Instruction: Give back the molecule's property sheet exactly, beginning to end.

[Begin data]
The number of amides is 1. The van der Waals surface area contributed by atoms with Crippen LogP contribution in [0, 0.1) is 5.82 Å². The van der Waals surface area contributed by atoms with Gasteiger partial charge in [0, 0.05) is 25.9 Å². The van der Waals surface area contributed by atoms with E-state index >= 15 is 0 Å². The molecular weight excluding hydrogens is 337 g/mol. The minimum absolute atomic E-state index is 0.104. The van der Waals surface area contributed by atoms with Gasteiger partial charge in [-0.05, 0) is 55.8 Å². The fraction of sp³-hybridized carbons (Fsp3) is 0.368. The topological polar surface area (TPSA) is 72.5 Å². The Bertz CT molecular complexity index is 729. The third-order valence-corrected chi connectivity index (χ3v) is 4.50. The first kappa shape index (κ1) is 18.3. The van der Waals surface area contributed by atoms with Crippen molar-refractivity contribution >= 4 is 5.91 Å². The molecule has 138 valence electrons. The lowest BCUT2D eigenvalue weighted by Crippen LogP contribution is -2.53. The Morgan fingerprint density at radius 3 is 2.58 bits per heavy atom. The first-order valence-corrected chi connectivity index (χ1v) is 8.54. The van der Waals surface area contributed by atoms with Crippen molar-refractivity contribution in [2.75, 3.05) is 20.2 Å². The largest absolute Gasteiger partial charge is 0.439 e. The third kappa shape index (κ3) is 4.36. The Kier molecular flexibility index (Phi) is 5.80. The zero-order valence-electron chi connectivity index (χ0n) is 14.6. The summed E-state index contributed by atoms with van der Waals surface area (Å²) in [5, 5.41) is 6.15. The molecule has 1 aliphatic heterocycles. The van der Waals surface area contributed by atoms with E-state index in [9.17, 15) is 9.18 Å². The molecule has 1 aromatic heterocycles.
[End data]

The number of amides is 1. The van der Waals surface area contributed by atoms with Crippen LogP contribution in [0, 0.1) is 5.82 Å². The van der Waals surface area contributed by atoms with Gasteiger partial charge in [0, 0.05) is 25.9 Å². The van der Waals surface area contributed by atoms with E-state index >= 15 is 0 Å². The molecular weight excluding hydrogens is 337 g/mol. The minimum absolute atomic E-state index is 0.104. The van der Waals surface area contributed by atoms with Gasteiger partial charge in [-0.05, 0) is 55.8 Å². The fraction of sp³-hybridized carbons (Fsp3) is 0.368. The topological polar surface area (TPSA) is 72.5 Å². The Bertz CT molecular complexity index is 729. The third-order valence-corrected chi connectivity index (χ3v) is 4.50. The first kappa shape index (κ1) is 18.3. The van der Waals surface area contributed by atoms with Crippen molar-refractivity contribution >= 4 is 5.91 Å². The molecule has 138 valence electrons. The lowest BCUT2D eigenvalue weighted by Crippen LogP contribution is -2.53. The Morgan fingerprint density at radius 3 is 2.58 bits per heavy atom. The first-order valence-corrected chi connectivity index (χ1v) is 8.54. The van der Waals surface area contributed by atoms with Crippen molar-refractivity contribution in [2.75, 3.05) is 20.2 Å². The largest absolute Gasteiger partial charge is 0.439 e. The third kappa shape index (κ3) is 4.36. The Kier molecular flexibility index (Phi) is 5.80. The zero-order valence-electron chi connectivity index (χ0n) is 14.6. The summed E-state index contributed by atoms with van der Waals surface area (Å²) in [5, 5.41) is 6.15. The molecule has 1 aliphatic heterocycles. The van der Waals surface area contributed by atoms with E-state index in [9.17, 15) is 9.18 Å². The molecule has 1 aromatic heterocycles.